Wendy Morello, awake for days and hallucinating on a mixture of cocaine and heroin, was preparing to crash with a friend when she suddenly darted out of the apartment and climbed into a waiting car. Friends and family never saw her alive again.

A week later, someone out for a walk in York, Maine, found her body discarded in a trash barrel near the side of a road.

Morello’s death raised fears that a serial killer stalking Worcester prostitutes had struck again. The bodies of three other women known to sell sex on the southern end of Main Street – known to locals as Main South – have been discovered in the past year, dumped in nearby suburbs.

The deaths confound those living on the streets in this city of 173,000, night walkers who long ago came to accept drug cravings, beatings, jail and sex with strangers as a way of life. To Morello’s street friends – people who knew her condition before she disappeared on Sept. 5 – her death makes no sense.

“Even in that state, she was streetwise enough, ” said Judy Ayscougle. Her friend often stayed high for days at a time. “She had made it 20 years on the street without getting killed. . . . All those girls that were murdered, none of them were green.

“It’s got to be someone they know or trust . . . to take someone to a secluded spot and kill them, ” she said. “You just can’t go around the corner.”

Ayscougle’s eyes closed sleepily. She swayed from one sneaker to the other, describing the life of an addict working the streets.

Every single day, almost every hour, is spent high or numb, or doing whatever it takes to get there. For women like Ayscougle, that means walking up and down the sidewalks of Main Street, past convenience stores, pubs and hair stylists, hoping some man with money will drive by in search of sex.

Worcester’s Main South neighborhood is a mile-long strip of businesses and several blocks of low-rent apartments that abut an expanse of abandoned industrial buildings.

The People in Peril shelter – a windowless brick edifice decorated with street-level murals – anchors one end of the street. On the other, the strip ends at the manicured grounds of Clark University, patrolled by campus security.

The neighborhood itself has a mix of businesses, including car repair shops, discount liquor stores and check-cashing outlets. Church marquees promote salvation in Spanish, and Asian-food markets advertise weekly specials. Parochial and public schools send forth crowds of children in the afternoons. Apartment buildings hang signs that read “No Trespassing.”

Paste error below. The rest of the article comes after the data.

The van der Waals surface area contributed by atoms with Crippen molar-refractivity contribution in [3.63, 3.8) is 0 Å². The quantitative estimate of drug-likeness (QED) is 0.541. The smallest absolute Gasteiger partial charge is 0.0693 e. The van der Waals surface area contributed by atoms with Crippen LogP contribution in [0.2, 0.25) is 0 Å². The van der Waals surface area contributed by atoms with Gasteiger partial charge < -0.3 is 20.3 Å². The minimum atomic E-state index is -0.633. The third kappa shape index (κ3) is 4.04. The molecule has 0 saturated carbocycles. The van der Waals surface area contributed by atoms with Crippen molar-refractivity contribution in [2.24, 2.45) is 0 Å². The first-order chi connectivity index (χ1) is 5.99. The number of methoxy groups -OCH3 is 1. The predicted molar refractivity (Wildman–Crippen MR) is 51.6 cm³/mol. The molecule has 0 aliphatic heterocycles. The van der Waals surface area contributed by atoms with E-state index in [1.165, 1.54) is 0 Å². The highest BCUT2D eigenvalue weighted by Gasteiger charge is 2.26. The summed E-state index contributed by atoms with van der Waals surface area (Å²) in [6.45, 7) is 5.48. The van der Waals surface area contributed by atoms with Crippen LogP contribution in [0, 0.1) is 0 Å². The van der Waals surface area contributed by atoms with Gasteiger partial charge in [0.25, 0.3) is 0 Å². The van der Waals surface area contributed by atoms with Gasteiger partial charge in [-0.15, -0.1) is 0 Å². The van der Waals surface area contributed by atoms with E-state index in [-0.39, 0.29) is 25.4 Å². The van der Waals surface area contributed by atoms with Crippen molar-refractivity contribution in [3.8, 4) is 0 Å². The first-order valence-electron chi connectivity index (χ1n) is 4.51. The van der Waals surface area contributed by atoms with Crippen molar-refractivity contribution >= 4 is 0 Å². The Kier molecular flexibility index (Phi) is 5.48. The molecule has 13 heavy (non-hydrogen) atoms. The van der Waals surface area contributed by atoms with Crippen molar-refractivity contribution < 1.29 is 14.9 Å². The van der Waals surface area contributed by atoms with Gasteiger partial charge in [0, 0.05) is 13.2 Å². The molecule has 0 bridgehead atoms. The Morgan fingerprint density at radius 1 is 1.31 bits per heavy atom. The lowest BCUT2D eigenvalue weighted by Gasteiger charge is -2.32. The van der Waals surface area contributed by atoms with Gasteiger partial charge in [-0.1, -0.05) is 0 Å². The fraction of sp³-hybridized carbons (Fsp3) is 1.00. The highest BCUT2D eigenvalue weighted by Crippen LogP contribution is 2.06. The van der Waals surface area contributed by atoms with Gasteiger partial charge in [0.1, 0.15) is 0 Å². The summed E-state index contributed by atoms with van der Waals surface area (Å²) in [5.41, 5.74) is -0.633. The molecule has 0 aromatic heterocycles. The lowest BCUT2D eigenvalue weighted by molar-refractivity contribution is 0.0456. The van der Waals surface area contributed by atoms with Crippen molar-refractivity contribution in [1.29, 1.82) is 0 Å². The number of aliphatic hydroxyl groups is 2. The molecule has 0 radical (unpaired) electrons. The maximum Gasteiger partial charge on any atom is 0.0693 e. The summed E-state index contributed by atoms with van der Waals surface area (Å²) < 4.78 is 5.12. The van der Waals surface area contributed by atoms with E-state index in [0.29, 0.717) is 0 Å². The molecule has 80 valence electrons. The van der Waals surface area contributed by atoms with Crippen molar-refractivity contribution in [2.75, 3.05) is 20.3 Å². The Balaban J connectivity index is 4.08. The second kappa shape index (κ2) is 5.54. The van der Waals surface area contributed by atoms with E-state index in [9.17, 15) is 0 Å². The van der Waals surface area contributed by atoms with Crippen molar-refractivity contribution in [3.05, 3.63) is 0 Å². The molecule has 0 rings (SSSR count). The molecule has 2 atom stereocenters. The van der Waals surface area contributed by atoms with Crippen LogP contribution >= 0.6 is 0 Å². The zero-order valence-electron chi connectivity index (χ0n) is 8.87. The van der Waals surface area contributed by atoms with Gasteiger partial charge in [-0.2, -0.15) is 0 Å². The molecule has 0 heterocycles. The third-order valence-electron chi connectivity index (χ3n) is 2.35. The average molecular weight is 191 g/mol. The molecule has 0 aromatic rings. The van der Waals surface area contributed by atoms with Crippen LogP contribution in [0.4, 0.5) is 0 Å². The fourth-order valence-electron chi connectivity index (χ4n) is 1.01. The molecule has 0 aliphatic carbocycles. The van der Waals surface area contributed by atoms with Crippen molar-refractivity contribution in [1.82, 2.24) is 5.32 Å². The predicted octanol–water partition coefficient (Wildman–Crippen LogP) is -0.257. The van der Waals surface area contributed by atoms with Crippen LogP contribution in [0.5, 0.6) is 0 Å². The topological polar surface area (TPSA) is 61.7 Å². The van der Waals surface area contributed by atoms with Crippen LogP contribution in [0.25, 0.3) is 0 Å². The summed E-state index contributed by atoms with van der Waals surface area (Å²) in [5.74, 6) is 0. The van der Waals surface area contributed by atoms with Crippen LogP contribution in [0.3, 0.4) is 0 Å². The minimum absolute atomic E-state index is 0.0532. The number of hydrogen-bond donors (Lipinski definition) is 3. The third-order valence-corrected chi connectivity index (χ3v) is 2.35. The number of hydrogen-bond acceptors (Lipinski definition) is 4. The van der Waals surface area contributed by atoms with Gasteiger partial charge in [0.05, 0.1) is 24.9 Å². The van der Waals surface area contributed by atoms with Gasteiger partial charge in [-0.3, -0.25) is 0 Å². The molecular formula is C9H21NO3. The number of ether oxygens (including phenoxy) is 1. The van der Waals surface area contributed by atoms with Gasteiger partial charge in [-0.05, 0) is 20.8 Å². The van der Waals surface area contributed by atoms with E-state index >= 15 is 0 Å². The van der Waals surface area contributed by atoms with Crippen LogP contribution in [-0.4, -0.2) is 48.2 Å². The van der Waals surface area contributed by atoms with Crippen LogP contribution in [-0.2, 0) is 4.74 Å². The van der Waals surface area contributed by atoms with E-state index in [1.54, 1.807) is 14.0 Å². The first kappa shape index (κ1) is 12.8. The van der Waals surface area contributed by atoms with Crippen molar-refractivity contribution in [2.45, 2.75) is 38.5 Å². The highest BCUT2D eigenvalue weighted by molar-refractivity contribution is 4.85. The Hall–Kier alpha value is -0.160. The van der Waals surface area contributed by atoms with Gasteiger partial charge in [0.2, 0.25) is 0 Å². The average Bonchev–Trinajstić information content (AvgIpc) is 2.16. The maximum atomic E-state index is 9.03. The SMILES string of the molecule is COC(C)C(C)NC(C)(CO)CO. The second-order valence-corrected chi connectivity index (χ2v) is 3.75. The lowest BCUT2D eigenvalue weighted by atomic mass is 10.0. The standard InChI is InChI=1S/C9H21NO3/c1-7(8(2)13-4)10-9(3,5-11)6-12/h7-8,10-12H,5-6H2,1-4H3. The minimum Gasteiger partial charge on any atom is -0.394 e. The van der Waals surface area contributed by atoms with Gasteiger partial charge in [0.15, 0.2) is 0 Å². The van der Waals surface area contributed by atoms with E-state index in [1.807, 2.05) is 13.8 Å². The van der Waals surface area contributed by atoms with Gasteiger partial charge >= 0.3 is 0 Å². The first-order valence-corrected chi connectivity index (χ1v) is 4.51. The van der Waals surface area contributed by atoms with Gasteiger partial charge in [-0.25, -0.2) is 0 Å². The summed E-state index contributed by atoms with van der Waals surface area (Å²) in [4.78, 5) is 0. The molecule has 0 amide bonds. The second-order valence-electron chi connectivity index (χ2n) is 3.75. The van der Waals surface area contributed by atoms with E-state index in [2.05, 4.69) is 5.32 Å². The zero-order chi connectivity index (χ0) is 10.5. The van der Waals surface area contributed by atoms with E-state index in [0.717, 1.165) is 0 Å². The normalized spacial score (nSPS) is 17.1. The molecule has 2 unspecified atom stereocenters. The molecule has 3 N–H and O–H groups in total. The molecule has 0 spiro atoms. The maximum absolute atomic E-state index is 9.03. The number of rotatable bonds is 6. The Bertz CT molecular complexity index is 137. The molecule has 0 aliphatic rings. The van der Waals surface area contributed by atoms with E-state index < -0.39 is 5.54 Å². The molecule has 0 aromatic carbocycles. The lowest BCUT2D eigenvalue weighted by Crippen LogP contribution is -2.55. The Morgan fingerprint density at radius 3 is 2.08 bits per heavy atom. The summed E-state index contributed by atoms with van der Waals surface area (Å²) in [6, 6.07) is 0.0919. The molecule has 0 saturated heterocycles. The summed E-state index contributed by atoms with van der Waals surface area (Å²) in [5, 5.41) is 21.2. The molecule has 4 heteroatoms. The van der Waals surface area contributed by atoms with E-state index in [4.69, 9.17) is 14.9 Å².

Investment that has spurred revitalization elsewhere in the city is nibbling at the edges of Main South, but has yet to dislodge the prostitutes and drug dealers who work the area. Urban renewal has not erased the everyday tragedy they live.

Shannon Blash is striking in her pink high heels, and matching bandanna and sunglasses, long blond hair teased into large curls. A closer look reveals scars of a hard life that the makeup cannot completely hide: brown stains around each tooth that can accompany extended methadone treatment, blue eyes sunk into a thin face with streaks of dark eyeliner climbing up from her eyebrows toward her temples.

Blash steps slowly in her tall heels. Her right leg is rigid from the temporary cast that stretches from her thigh to her lower calf. She explains that a man threw her from a car in a dispute over sex and money.

Blash said “the fast life” drew her to Main Street eight years ago from her parents’ tranquil suburb. Her customers include working-class men and professionals – the family men that she favors because they “don’t have a problem with protection.” She says she has been clean of hard drugs for a year, but says she is still hooked on the lifestyle, walking the streets for fast money.

But it’s not a life she would recommend.

“Everybody out here is a back stabber. They’re looking for anything – your food, your clothes, whatever you got, ” Blash said. “I had a girl stabbed in front of my house. She was bent over clutching her stomach, crying. I didn’t even know, I’m so used to seeing crying.”

Days away from her 29th birthday, she speaks hopefully about someday working for Dunkin’ Donuts, getting a new group of friends and a different lifestyle. She knows it would be safer.

“You get hurt enough times, you got to change things, ” she said, “but it’s tough when you’re on Main Street. When you’re on Main Street, you can’t get away.”

Morello wanted out, her friends said.

“She talked about her kid a lot. She wanted to go home, get off the street. She didn’t want to live that life anymore, ” said Eleana Dusablon, who believes she was among the last people to see Morello alive.

From her vantage on the stoop of 1 Kilby St., Dusablon sees prostitutes getting into men’s cars all the time. She’s seen them tossed out of cars as well, sometimes with black eyes. Once she came to the aid of a woman after she’d had the tip of her thumb bitten off.

Dusablon said that at about 4 or 5 a.m. on Sept. 5, she was preparing her couch for Morello, who had been up for days and was struggling with drug-induced hallucinations.

As Dusablon arranged bedding on the couch, she heard two doors slam in succession. Morello was gone, out the front door and, Dusablon suspects, into a car.

After a couple of days, Ayscougle said she feared something had happened to her friend. There was no talk on the street that Morello had been arrested, and she was not one to disappear for days at a time.